A complete guide on pulpectomy


Cavities are common in baby teeth and progress rapidly due to their small size, thin enamel and dentin, and large pulp chambers. Your dentist may recommend a pulpectomy procedure as a treatment for the cavity. In this article, I will provide you with all the information you need to know about pulpectomy. 

What is a pulpectomy?

A pulpectomy is a root canal treatment done on baby teeth. It involves the removal of infected pulp and cleaning and placing a resorbable filling in the root canal to save the tooth until the permanent tooth erupts.

The pulp is the tooth’s innermost layer, rich in blood vessels, nerves, and reparative cells. 

The treatment may require two or more appointments with six-month follow-up visits. 

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When does your dental professional suggest a pulpectomy?

Irreversible pulp damage, knowns as irreversible pulpitis, and injured baby teeth require pulpectomy. Also, dead and necrosed teeth are saved with pulpectomy. 

The pulpectomy aims to keep baby teeth fully functional to allow chewing and swallowing of food and speech. Baby teeth also save space for future permanent teeth. Their early exfoliation allows adjacent teeth to drift in the space leading to crowding in the teeth. 

Another important reason to perform a pulpectomy in baby teeth is to prevent the infection from spreading to the permanent teeth that develop beneath the roots of the baby teeth. 

In deep cavities, when bacteria invade the pulp, the pulp tissue shows irreversible changes in response to damage caused by bacterial toxins. 

At this stage, the infected pulp needs removal to stop the infection from spreading. An untreated baby tooth infection spreads in the bone, risking the health of the developing permanent teeth. 

Can you get a pulpectomy in permanent teeth (pulpectomy vs. root canal)? 

A procedure similar to a pulpectomy is done in the permanent teeth, known as a root canal treatment. However, the root canals of permanent teeth are filled with a permanent non-degradable filling to seal the tooth. 

The baby teeth’ roots undergo resorption, so a root canal filling is required whose resorption rate matches the tooth. The baby root canals are filled with an iodoform paste that contains calcium hydroxide that not only has anti-bacterial properties but is also easily resorbed by permanent tooth.  

What is the pulpectomy procedure?

It involves the following steps:

  • An x-ray of the problematic tooth is taken, and a diagnosis is made.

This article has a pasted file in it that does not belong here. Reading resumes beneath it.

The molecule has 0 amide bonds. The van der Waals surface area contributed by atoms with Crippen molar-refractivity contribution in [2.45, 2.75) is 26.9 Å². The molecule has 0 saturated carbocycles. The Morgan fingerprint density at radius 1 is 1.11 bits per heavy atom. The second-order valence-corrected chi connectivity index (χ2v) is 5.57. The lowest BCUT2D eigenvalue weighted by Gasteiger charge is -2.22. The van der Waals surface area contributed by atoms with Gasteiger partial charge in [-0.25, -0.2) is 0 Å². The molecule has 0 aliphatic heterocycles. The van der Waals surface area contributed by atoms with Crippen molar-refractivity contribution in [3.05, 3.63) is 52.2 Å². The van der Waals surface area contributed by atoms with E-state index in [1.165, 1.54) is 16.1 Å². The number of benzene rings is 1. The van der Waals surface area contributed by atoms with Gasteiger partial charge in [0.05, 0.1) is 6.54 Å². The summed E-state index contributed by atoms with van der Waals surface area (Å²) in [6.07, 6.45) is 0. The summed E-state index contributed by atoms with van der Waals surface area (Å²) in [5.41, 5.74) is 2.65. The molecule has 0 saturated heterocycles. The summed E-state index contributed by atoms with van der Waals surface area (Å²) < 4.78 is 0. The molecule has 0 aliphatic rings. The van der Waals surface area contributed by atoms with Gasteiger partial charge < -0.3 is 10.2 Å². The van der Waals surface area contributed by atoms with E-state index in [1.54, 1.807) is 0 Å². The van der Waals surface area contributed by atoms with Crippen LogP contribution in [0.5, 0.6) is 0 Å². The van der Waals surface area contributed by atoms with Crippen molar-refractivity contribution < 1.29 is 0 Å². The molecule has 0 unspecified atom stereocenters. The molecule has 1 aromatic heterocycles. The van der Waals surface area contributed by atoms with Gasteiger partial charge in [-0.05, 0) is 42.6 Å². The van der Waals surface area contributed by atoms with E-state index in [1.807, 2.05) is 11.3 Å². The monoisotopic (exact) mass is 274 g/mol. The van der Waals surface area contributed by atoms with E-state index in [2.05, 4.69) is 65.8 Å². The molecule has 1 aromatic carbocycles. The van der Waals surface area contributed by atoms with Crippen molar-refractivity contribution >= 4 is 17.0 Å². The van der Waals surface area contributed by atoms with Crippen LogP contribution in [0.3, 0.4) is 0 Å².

• A Nitrous oxide inhalation is given to sedate the patient, followed by a local anesthetic injection.
  • The decay is removed with a dental drill, and access is made to the pulp. 
  • Long needle-like instruments, known as files, remove the infected pulp tissue. 
  • The root canals are continuously washed with a disinfectant solution to eliminate the dead and infectious pulp. 
  • Your dentist may fill the canal with an anti-bacterial medicament and send you home or place the final filling at the same appointment. 
  • The pulp chamber is filled with zinc oxide eugenol filling. 
  • The lost dentin and enamel are replaced with composite or amalgam fillings. 
  • If there is subtantial loss of tooth structure due to decay, your dentist recommends covering it with a silver cap to avoid fracture. 

Click on the link for full article, Why do kids get silver caps on baby teeth?

Is pulpectomy painful?

Inhalation and local anesthesia are given before the procedure to make the process painless.  However, in acute pulpitis (severe pain), the child may feel pain while the canals are disinfected. An intrapulpal or intraligamentary injection is given to curb this pain. 

What is the minimum number of appointments needed for pulpectomy?

In case of acute infection or swelling, you may need an initial course of antibiotics. The pulpectomy treatment will begin after the antibiotic therapy. 

Pulpectomy may be completed in one appointment. However, if there is an infection or pus in the bone, the dentist may place an anti-bacterial medicament in the root canal and close the tooth with a temporary filling and send you home. The root filling paste is placed in the next appointment. 

Can you get an abscess or swelling after a pulpectomy?

Yes, you can get an abscess or a swelling after pulpectomy. Pulpectomy aims to eliminate root canal infection. However, if the canal is not cleaned correctly or you have an unusual root canal anatomy where infected pulp is left behind, you can get an abscess.

It is important to know that the baby teeth’s root canals show wide variations in number and shape.

The residual infectious tissue and the resulting pus will find no path to escape causing swelling around the tooth after the pulpectomy. 

When do dentists consider baby tooth removal (pulpectomy vs. extraction)

The extraction of baby teeth is considered if;


A pulpectomy is a root canal treatment performed on baby teeth to keep them functional until the permanent tooth erupts. It is carried out to treat deep cavities and involves the following steps:

  • The removal of infected pulp tissues 
  • Cleaning and disinfecting the canals with files and disinfectant solution. 
  • Filling the canals with a resorbable material that allows unimpeded exfoliation of the tooth. 

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